If you have more than one user on your Linux system, you may not want all of them to perform administrative tasks or mess up private system settings. In this case, you can avoid giving these users administrative rights in Ubuntu. Unauthorized users won’t be able to install or uninstall software on your system, and they won’t be able to change important system settings and configurations. Even if you are not at your computer, unauthorized users cannot perform these tasks because they all need sudo privileges and must know the password for sudo.
However, if you want to grant administrative privileges to a user, this article is for you.
In this article, I describe how to make a user an administrator through the graphical user interface and explain what commands you need to use on the command line to add a user to the sudo (authorized) user group.
We have run the commands and procedures mentioned in this article on an Ubuntu 20.04 and Ubuntu 22.04 system.
Make a User an Administrator in Ubuntu Through the GUI
In order to change user settings through the UI, you need to open the Users tab in the System Settings utility. You can access it through the following two ways:
Enter the ‘users’ keyword in the system Dash and click on the “Users” search result.
Click on the downward arrow located in the top-right corner of your Ubuntu desktop, click on your username in the following view and then click Account Settings from the drop-down.
The Settings utility will open, displaying the Users tab. Please note that only an authorized user can change user settings in Ubuntu. First, you need to unlock the tab in order to make changes as an administrator by clicking the Unlock button located in the top-right corner of the Users view:
This will open the following Authentication dialog where you can provide the password for the authorized user:
Enter the password and then click the Authenticate button. Now you can make changes to any user’s settings. Click on the username of the user you want to make an Administrator.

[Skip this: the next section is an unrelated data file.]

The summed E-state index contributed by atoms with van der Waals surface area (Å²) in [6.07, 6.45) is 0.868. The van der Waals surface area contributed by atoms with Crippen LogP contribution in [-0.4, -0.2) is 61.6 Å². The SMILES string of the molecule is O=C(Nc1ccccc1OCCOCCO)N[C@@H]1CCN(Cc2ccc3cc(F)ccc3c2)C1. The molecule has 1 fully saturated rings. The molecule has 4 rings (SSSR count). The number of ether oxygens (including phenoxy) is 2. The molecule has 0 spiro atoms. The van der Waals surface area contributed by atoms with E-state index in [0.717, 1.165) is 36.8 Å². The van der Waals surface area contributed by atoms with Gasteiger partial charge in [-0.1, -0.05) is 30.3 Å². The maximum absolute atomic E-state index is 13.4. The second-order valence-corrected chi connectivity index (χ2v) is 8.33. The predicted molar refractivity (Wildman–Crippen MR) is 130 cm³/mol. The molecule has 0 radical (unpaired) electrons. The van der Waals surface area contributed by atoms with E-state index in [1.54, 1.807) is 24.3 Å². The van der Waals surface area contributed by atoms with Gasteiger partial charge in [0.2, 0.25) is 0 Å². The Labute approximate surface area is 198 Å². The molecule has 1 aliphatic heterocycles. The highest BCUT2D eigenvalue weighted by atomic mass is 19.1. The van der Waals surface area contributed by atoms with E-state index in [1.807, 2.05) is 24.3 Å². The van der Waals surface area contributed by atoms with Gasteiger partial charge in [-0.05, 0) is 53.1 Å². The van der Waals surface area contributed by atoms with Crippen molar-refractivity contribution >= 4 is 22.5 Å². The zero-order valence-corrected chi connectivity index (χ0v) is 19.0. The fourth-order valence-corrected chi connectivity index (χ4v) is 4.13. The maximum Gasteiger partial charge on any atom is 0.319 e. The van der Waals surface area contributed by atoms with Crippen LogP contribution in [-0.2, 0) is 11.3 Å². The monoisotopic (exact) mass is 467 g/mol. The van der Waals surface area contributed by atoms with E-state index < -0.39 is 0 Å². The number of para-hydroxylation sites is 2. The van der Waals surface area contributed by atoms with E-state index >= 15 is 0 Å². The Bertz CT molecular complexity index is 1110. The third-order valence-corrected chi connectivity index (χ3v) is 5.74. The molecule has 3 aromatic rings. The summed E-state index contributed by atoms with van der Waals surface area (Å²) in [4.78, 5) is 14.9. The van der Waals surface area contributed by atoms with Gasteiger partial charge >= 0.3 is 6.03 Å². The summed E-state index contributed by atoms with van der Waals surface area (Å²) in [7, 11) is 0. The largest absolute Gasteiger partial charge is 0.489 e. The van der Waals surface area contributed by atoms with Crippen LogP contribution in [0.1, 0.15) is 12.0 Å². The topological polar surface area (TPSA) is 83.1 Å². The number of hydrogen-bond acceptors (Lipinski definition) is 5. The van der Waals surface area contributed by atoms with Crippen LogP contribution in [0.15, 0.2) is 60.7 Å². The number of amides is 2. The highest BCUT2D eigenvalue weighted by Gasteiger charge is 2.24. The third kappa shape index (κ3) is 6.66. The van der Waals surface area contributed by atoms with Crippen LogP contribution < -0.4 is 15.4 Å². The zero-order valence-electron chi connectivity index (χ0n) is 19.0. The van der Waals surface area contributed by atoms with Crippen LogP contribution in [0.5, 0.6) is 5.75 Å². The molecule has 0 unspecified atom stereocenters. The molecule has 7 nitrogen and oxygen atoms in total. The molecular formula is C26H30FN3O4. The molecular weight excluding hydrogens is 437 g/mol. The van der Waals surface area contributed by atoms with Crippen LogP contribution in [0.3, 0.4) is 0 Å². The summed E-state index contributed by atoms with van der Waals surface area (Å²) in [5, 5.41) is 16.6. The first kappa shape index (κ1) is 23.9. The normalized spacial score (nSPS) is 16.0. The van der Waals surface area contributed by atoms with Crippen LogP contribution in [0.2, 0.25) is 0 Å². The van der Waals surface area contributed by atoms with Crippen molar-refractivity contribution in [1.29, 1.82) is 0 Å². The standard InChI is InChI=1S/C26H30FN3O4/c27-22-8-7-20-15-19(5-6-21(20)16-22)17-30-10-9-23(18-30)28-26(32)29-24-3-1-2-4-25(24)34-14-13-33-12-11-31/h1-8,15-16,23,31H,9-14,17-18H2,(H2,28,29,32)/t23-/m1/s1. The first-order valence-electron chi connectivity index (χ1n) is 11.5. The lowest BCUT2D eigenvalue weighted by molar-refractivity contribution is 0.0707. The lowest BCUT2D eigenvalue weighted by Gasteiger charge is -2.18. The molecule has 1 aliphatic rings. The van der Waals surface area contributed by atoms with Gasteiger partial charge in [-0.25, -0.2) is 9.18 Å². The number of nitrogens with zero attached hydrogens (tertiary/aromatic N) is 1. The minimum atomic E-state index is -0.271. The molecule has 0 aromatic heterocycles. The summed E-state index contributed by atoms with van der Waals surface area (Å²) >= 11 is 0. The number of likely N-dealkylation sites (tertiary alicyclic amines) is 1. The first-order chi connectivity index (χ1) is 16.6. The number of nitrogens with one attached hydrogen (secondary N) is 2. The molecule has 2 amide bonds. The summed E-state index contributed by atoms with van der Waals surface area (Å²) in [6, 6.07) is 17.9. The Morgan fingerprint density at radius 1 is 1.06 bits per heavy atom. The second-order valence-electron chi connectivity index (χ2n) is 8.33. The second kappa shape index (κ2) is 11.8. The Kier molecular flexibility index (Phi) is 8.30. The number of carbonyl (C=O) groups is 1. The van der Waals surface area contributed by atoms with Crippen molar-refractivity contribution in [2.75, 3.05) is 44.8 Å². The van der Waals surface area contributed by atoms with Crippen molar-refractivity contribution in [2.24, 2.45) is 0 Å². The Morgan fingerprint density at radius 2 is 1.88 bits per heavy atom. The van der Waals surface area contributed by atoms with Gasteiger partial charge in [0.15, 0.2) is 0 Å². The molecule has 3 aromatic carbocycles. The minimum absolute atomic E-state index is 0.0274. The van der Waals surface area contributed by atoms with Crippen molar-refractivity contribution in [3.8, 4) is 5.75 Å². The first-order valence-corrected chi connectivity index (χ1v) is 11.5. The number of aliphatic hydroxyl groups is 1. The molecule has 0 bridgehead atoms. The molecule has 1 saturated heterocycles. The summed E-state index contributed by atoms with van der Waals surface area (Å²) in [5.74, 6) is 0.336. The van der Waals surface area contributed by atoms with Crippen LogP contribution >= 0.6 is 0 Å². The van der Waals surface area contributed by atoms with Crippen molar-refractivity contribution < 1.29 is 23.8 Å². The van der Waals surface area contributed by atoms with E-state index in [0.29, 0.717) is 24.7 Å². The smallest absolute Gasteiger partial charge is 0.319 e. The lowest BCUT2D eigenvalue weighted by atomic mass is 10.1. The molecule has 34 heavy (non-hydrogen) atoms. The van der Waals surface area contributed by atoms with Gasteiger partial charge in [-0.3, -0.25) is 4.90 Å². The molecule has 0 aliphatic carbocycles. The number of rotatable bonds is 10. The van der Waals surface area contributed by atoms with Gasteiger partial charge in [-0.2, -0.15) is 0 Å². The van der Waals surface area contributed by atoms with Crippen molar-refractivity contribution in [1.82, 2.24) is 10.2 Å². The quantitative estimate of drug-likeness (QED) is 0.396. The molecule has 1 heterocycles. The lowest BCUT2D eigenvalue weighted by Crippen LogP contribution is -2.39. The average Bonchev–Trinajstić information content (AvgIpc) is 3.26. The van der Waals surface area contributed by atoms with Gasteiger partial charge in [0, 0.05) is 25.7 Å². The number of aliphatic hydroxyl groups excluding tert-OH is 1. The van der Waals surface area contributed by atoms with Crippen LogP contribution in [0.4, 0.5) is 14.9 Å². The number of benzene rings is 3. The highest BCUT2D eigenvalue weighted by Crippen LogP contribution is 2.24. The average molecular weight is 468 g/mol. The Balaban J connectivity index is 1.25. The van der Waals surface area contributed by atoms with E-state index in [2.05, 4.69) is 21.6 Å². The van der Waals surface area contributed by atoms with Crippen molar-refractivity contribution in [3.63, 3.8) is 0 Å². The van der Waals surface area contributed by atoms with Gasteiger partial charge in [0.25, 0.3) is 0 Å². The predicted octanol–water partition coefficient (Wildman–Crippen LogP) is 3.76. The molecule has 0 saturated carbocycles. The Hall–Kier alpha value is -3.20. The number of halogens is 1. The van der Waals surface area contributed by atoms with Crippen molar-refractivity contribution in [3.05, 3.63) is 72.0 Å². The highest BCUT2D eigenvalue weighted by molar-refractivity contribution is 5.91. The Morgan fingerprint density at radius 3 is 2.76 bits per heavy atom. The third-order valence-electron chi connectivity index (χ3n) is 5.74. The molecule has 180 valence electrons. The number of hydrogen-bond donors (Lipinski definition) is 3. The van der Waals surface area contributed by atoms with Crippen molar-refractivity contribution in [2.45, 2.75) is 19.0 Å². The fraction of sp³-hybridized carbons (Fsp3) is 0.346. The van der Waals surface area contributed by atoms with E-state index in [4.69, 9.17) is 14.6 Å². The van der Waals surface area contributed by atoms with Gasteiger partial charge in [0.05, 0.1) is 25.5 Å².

In the Account Type of the user you will see two buttons; the Standard button and the Administrator button. Click on the Administrator button to make this user an Administrator. As soon as you do this, the user will be given administrative privileges and can now perform all operations that need root rights.
Make a User an Administrator in Ubuntu Through the Command Line
We will describe two ways to make a standard Ubuntu user an Administrator through the command line:
- Through the usermod command
- Through the gpasswd command
We will use the Ubuntu command line application, the Terminal, to perform this operation. You can open the Terminal either through the system Dash or the Ctrl+Alt+T shortcut.
Method 1: The usermod command
Open the Terminal and enter the following command as sudo as only an authorized user can edit user settings in Ubuntu:
$ sudo usermod -aG sudo “username”
In this example we will use the following command to make a user with the username “sampleuser” an administrator:
$ sudo usermod -aG sudo sampleuser
Enter the password for sudo and the user will be added to the “sudo” group which means that he/she can perform all administrative tasks on Ubuntu.
You can verify that the user is now in the “sudo” group by checking the groups a user belongs to, through the following command:
$ groups “username”
The following output of the ‘groups’ command for our “sampleuser” indicates that he/she is now part of the sudo group.
Method 2: The gpasswd command
Open the Terminal and enter the following gpasswd command as sudo as only an authorized user can edit user settings in Ubuntu:
$ sudo gpasswd -a “username” sudo
In this example, we are adding the “sampleuser” to the sudo group through the following command:
$ sudo gpasswd -a sampleuser sudo
You can also remove a user from the sudo group through the -r switch in the same gpasswd command:
$ sudo gpasswd -d “username” sudo
In this example, we are removing the “sampleuser” from the sudo group through the following command:
$ sudo gpasswd -a sampleuser sudo
Through the methods described in this article, you can make an ordinary Ubuntu user an Administrator so that they can perform all tasks that require root privileges on the system.